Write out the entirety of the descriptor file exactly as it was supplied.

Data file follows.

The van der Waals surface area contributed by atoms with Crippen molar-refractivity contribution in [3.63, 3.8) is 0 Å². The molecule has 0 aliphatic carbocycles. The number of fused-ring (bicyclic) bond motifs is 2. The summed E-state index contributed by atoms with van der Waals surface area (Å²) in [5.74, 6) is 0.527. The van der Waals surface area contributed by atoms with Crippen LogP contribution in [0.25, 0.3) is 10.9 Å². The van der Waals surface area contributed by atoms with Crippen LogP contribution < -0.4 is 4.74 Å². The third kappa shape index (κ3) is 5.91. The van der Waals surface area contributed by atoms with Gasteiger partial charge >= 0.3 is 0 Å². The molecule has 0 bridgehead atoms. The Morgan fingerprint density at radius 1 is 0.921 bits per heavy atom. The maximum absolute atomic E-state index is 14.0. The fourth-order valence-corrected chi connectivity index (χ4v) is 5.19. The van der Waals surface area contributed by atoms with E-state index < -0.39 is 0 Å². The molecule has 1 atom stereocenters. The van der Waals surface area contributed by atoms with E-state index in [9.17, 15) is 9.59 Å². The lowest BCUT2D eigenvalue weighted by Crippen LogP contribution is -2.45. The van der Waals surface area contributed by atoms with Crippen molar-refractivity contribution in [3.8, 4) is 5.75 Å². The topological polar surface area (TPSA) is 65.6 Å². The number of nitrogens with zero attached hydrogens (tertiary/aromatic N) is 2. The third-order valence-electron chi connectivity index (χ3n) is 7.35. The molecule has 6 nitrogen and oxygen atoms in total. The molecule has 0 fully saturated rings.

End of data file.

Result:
The van der Waals surface area contributed by atoms with Crippen molar-refractivity contribution in [3.63, 3.8) is 0 Å². The molecule has 0 aliphatic carbocycles. The number of fused-ring (bicyclic) bond motifs is 2. The summed E-state index contributed by atoms with van der Waals surface area (Å²) in [5.74, 6) is 0.527. The van der Waals surface area contributed by atoms with Crippen LogP contribution in [0.25, 0.3) is 10.9 Å². The van der Waals surface area contributed by atoms with Crippen LogP contribution < -0.4 is 4.74 Å². The third kappa shape index (κ3) is 5.91. The van der Waals surface area contributed by atoms with Gasteiger partial charge >= 0.3 is 0 Å². The molecule has 0 bridgehead atoms. The Morgan fingerprint density at radius 1 is 0.921 bits per heavy atom. The maximum absolute atomic E-state index is 14.0. The fourth-order valence-corrected chi connectivity index (χ4v) is 5.19. The van der Waals surface area contributed by atoms with E-state index < -0.39 is 0 Å². The molecule has 1 atom stereocenters. The van der Waals surface area contributed by atoms with E-state index in [9.17, 15) is 9.59 Å². The lowest BCUT2D eigenvalue weighted by Crippen LogP contribution is -2.45. The van der Waals surface area contributed by atoms with Crippen molar-refractivity contribution in [3.8, 4) is 5.75 Å². The topological polar surface area (TPSA) is 65.6 Å². The number of nitrogens with zero attached hydrogens (tertiary/aromatic N) is 2. The third-order valence-electron chi connectivity index (χ3n) is 7.35. The molecule has 6 nitrogen and oxygen atoms in total. The molecule has 0 fully saturated rings.